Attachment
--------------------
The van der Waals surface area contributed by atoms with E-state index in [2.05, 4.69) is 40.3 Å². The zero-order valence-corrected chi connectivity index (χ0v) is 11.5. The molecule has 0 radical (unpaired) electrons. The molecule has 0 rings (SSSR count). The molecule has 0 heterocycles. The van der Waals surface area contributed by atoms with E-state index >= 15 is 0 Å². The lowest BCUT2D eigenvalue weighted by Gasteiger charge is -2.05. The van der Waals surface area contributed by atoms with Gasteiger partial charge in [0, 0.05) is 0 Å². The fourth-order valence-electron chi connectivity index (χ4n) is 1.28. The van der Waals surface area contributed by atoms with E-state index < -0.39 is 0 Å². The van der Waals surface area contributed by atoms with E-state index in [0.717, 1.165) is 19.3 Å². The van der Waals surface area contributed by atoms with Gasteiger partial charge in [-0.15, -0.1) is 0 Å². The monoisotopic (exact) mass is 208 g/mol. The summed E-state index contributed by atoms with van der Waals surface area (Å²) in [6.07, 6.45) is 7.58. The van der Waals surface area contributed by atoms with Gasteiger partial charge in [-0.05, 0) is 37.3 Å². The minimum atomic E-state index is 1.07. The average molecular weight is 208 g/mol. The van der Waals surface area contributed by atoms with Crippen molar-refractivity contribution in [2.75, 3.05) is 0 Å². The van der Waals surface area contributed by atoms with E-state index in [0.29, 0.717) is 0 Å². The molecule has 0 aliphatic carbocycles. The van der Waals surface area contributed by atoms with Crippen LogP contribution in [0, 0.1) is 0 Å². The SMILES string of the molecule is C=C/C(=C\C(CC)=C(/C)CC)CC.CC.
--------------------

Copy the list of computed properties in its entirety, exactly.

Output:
The van der Waals surface area contributed by atoms with E-state index in [2.05, 4.69) is 40.3 Å². The zero-order valence-corrected chi connectivity index (χ0v) is 11.5. The molecule has 0 radical (unpaired) electrons. The molecule has 0 rings (SSSR count). The molecule has 0 heterocycles. The van der Waals surface area contributed by atoms with E-state index >= 15 is 0 Å². The lowest BCUT2D eigenvalue weighted by Gasteiger charge is -2.05. The van der Waals surface area contributed by atoms with Gasteiger partial charge in [0, 0.05) is 0 Å². The fourth-order valence-electron chi connectivity index (χ4n) is 1.28. The van der Waals surface area contributed by atoms with E-state index < -0.39 is 0 Å². The van der Waals surface area contributed by atoms with E-state index in [0.717, 1.165) is 19.3 Å². The van der Waals surface area contributed by atoms with Gasteiger partial charge in [-0.15, -0.1) is 0 Å². The monoisotopic (exact) mass is 208 g/mol. The summed E-state index contributed by atoms with van der Waals surface area (Å²) in [6.07, 6.45) is 7.58. The van der Waals surface area contributed by atoms with Gasteiger partial charge in [-0.05, 0) is 37.3 Å². The minimum atomic E-state index is 1.07. The average molecular weight is 208 g/mol. The van der Waals surface area contributed by atoms with Crippen molar-refractivity contribution in [2.75, 3.05) is 0 Å². The van der Waals surface area contributed by atoms with E-state index in [0.29, 0.717) is 0 Å². The molecule has 0 aliphatic carbocycles. The van der Waals surface area contributed by atoms with Crippen LogP contribution in [0, 0.1) is 0 Å². The SMILES string of the molecule is C=C/C(=C\C(CC)=C(/C)CC)CC.CC.